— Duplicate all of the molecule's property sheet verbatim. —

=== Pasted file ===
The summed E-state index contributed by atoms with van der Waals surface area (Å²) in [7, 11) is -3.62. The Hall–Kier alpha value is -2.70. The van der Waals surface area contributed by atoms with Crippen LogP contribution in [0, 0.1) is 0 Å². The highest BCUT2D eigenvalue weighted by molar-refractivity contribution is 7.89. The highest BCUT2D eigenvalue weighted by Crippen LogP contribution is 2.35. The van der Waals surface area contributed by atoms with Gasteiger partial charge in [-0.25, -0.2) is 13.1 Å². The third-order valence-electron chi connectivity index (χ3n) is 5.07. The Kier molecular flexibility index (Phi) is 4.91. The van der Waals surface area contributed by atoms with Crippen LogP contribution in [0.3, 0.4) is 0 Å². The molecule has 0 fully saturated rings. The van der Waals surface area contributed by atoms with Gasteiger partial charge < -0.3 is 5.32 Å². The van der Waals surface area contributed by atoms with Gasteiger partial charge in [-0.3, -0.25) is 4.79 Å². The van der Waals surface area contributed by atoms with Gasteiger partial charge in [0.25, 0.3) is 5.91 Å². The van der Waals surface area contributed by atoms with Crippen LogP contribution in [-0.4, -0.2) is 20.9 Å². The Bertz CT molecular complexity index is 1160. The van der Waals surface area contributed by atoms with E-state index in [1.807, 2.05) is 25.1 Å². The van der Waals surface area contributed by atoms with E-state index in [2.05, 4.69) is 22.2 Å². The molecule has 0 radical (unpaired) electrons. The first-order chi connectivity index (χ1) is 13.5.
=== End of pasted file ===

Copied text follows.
The summed E-state index contributed by atoms with van der Waals surface area (Å²) in [7, 11) is -3.62. The Hall–Kier alpha value is -2.70. The van der Waals surface area contributed by atoms with Crippen LogP contribution in [0, 0.1) is 0 Å². The highest BCUT2D eigenvalue weighted by molar-refractivity contribution is 7.89. The highest BCUT2D eigenvalue weighted by Crippen LogP contribution is 2.35. The van der Waals surface area contributed by atoms with Gasteiger partial charge in [-0.25, -0.2) is 13.1 Å². The third-order valence-electron chi connectivity index (χ3n) is 5.07. The Kier molecular flexibility index (Phi) is 4.91. The van der Waals surface area contributed by atoms with Crippen LogP contribution in [0.3, 0.4) is 0 Å². The molecule has 0 fully saturated rings. The van der Waals surface area contributed by atoms with Gasteiger partial charge < -0.3 is 5.32 Å². The van der Waals surface area contributed by atoms with Gasteiger partial charge in [-0.3, -0.25) is 4.79 Å². The van der Waals surface area contributed by atoms with Gasteiger partial charge in [0.25, 0.3) is 5.91 Å². The van der Waals surface area contributed by atoms with Crippen LogP contribution in [-0.4, -0.2) is 20.9 Å². The Bertz CT molecular complexity index is 1160. The van der Waals surface area contributed by atoms with E-state index in [1.807, 2.05) is 25.1 Å². The van der Waals surface area contributed by atoms with E-state index in [2.05, 4.69) is 22.2 Å². The molecule has 0 radical (unpaired) electrons. The first-order chi connectivity index (χ1) is 13.5.